Polly and Cassie have moved. The new herd to which they are currently joined had used up the whole field in this exceptionally miserable weather, and they have gone to pastures new. They know that at the moment they are with this gorup, though I am sure they are puzzled as to why, but they will also settle down at home when they get there. Within the new herd they have their own loyalties, their own agendas. They have kept their own identities.
As a life long pacifist, I admit I am prejudiced against the army. I may be unfair in the degree of horror that yesterday’s reports from young American Marines created in me. ‘This recruit’, ‘this recruit’ – never ‘I’. It was as though all sense of self have been expunged. That sense which makes my old Highland Mace, after six years seperation, greet his former herd-mate Coriander, as though she had been gone a week, and Jones and she, who never warmed to each other, greet at arms length – should that be at rear leg’s length? They are simple animals, but secure in a sense of self.
I hope to God that the recruits, much more complicated animals, in fact hold a secure sense of Joe, and Anne, and Elle, and Hank securely under the flack jackets. That such a sense will be resurrected when they leave the forces. I hope.
My former husband gave me, as a first-ever present, ‘Ich und Du’, ‘I and Thou’ Buber’s great book which hymns the sense of self and the sense of other. Only those who know ‘I’ can stand face to face and know ‘Thou’. It appears that to kill, to work as a unit, to be killed, one must lost that sense.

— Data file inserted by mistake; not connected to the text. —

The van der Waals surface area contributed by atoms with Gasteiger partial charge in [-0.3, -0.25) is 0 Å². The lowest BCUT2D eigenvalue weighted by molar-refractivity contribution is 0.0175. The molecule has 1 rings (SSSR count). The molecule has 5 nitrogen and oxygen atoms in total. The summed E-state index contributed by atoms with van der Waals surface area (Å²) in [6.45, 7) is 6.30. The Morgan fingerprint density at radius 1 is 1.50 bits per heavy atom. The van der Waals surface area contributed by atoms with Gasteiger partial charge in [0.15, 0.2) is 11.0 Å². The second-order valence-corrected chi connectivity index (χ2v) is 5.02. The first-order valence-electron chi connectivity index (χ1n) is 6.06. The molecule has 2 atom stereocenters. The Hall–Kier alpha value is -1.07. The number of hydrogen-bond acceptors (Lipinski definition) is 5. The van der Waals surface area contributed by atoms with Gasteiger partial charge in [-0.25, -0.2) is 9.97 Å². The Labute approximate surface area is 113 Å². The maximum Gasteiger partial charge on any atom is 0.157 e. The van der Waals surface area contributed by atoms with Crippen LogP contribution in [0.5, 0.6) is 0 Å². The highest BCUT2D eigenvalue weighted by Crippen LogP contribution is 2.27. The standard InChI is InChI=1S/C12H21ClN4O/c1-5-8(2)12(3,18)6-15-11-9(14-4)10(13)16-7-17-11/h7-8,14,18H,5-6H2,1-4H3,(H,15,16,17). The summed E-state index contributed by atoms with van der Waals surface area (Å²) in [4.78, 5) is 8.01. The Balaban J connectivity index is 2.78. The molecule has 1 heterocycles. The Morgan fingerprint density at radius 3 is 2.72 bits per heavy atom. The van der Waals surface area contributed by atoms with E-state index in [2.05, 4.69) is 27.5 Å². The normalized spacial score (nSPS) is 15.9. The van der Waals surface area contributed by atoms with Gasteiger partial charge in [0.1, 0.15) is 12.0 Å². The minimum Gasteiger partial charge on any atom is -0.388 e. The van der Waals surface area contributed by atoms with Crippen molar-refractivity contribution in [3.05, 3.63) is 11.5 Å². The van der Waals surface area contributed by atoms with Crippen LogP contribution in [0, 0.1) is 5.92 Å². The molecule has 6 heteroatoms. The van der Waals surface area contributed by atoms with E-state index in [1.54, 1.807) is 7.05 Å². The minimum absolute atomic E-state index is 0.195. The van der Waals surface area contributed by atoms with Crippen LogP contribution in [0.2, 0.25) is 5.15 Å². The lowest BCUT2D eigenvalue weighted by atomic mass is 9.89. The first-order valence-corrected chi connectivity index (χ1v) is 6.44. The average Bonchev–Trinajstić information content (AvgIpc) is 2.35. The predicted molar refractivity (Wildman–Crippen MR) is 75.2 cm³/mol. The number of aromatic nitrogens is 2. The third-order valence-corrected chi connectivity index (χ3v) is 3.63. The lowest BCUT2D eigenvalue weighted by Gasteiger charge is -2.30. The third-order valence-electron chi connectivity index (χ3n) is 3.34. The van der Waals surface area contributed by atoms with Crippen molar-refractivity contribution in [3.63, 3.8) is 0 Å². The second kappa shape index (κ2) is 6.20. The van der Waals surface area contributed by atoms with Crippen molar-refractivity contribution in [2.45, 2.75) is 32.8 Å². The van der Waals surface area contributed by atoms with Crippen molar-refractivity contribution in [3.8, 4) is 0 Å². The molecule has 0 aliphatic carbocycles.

In the foundation rite of the Christian faith, we give personal names. Christian names. In Church we are known always by those names, not by a family name, not a unit name, never, ever as ‘this Christian’. I have always stood against that strand of Christianity which drifts increasingly towards a lonely individual who stands in isolation before God. But this forces me back. Unless it is ‘I’ who is part of the whole created world, then nothing is. Only ‘I’, only Rosemary, or Mace, or Polly, can be part of that glowing glorious conglomeration. Only ‘Ich’ can ever be part of the Communion of Saints, and the Chruch Triumphant.